Saddle Mountain
State Natural Area

Near Seaside, Oregon, United States

Park Overview

Saddle Mountain State Natural Area is cherished for its rare wildflowers and stunning viewpoint at the 3,288-foot summit.

The main trail begins in a picnic area and zigzags through mature old growth forest to a final accent up grassy slopes to the rocky peak. On a clear day, the panoramic view includes the sweep of the Columbia River as it enters the sea and miles of Pacific shoreline to the west; to the east, the Cascade Mountains in Oregon and Washington frame the horizon. 

The main trail is steep and difficult in spots, with a 1,634-foot rise in elevation over 2.4 miles. Because parts of the trail are on solid or sometimes chunky rock, there is wire mesh on it to help stabilize and protect it from erosion. The hike is recommended for experienced hikers wearing proper footwear and clothing. Weather conditions can change rapidly, bringing wind and rain year-round and snow in winter.  Portions of the trail can be slick in wet conditions. 

If you aren’t up for the rigorous climb, try the short, 10 minute Humbug Mountain Viewpoint trail that shoots off from the main trail a quarter mile from the trailhead. For the safety of your dog and as a courtesy to others, please keep your dog on a leash (max 6'). Pet owners should beware of loose wire ends on the wire mesh trail surface and consider bringing dog boots for the hike.

Ice Age Past

Saddle Mountain, the tallest mountain in Clatsop County, formed during the Miocene when a large lava flow of Columbia River basalt touched the ancient sea. Steam explosions caused by the hot rock hitting the cold water broke the rock into a giant pile of basalt fragments. This resulted in thin, rocky soils at the highest elevations, supporting diverse meadows full of wildflowers. Saddle Mountain is believed to have served as a refuge for many plant species during the last Ice Age. 

Rare Species at Saddle Mountain

Some of the rarest and oldest species of wildflowers, lichens, and mosses in the northern Oregon Coast Range can be found at the top of Saddle Mountain. A few, such as Saddle Mountain bittercress and early blue violet, are found almost nowhere else. The violet, in turn, is the main food source for the threatened silverspot butterfly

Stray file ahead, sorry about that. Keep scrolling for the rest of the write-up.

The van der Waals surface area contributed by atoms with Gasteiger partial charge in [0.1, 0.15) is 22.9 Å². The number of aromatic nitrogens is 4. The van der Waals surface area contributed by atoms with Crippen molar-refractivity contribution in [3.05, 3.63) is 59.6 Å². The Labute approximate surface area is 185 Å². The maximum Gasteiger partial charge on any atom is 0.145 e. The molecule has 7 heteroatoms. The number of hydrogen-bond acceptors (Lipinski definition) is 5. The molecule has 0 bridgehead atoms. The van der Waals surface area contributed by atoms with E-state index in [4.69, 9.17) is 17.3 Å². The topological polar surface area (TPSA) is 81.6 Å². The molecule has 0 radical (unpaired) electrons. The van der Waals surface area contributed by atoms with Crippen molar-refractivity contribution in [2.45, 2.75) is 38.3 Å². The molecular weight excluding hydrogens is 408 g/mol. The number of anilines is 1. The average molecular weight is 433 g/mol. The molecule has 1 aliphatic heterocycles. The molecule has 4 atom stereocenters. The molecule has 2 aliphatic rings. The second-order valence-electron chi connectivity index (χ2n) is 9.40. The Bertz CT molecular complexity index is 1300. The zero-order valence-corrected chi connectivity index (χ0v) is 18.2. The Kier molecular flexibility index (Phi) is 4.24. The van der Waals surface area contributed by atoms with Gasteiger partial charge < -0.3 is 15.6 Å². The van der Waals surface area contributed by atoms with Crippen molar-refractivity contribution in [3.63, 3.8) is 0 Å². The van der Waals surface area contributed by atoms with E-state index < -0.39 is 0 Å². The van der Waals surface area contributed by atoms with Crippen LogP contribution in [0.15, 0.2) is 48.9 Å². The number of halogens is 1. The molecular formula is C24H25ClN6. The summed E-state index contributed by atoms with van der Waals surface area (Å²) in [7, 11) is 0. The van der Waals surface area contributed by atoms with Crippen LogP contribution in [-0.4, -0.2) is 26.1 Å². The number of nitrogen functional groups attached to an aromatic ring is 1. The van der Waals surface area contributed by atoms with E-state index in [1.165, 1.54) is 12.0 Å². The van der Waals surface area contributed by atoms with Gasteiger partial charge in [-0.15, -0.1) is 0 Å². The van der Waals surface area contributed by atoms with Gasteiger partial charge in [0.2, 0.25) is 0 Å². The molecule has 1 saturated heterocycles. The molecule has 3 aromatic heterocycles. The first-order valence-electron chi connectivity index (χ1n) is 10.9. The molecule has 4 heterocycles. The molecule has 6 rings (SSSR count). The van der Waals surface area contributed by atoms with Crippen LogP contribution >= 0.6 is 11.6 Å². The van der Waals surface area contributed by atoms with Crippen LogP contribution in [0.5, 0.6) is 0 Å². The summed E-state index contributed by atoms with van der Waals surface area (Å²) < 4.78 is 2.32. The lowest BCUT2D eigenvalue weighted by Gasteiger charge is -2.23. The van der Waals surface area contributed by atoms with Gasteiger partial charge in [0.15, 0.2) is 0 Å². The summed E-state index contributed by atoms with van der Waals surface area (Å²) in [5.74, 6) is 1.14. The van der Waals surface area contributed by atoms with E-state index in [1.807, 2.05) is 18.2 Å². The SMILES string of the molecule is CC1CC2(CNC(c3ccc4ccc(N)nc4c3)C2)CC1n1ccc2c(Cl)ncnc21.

This uncommon habitat affords the property the highest level of protection as a State Natural Area.

Here are just a few of the special animals and plants found on the mountain:

  • Silverspot butterfly, reintroduced in 2018
  • Cope's giant salamander
  • Saddle Mountain bittercress
  • Alaska long-awned sedge
  • Willamette Valley larkspur
  • Frigid shootingstar
  • Hairy wildrye
  • Wandering daisy
  • Queen-of-the-forest
  • Western red avens
  • Rosy lewisia
  • Saddle Mt. saxifrage
  • Bristly-stemmed sidalcea
  • Numerous rare mosses, liverworts, and lichens
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Amenities & Features


mdi-help-circle-outline Day use/Special Events

I want to reserve part of the park for an event, commercial filming, construction, or other special use. What do I need to do?

Special events and nontraditional activities require a special use permit.

OPRD does not issue special use permits of any kind at this park for events that take place between the Friday before Memorial Day weekend and Labor Day.

For more questions, review our statewide FAQ


Early 20th-century park explorers described Saddle Mountain as a “strikingly picturesque pile of cliffed and chasmed rock.” Lewis and Clark mention the mountain in their Dec. 17, 1805 journal entries, depicting it as “ruged and uneavin” and a good area for elk hunting. U.S. Navy Lt. Charles Wilkes named Saddle Mountain in 1841 for the low, saddle-like curve between two peaks. 
The peak is a feature in Native American tribal legends — the Clatsop Tribe called the mountain “Swallalahoost" for a legendary chief who, upon being killed by his enemies, assumed the form of an eagle and created thunder and lightning on the peak. The park area lies generally at the boundary of territories claimed by Clatsop and Clatskanie tribal groups.
Initially, lands for the park were acquired in 1928 by gift from O. W. and Nellie Taylor. In 1935, the State Land Board gave an additional 1,401.96 acres to the park. In 1938, four tracts were purchased from private owners. Some lands were exchanged with the Crown Zellerbach Corporation between 1977 and 1980. In 1985, 40 acres were purchased from the Oregon Board of Forestry and transferred to the Parks and Recreation Division by the Highway Division. After the Highway Commission obtained the access road right-of-way in the 1930s, the Civilian Conservation Corps constructed the 7.25-mile road from the Sunset Highway (U. S. 26) to the base of the Saddle Mountain. They also built the trail to the top of the mountain and did other betterment work. In the early 1950s, primitive camping facilities were added.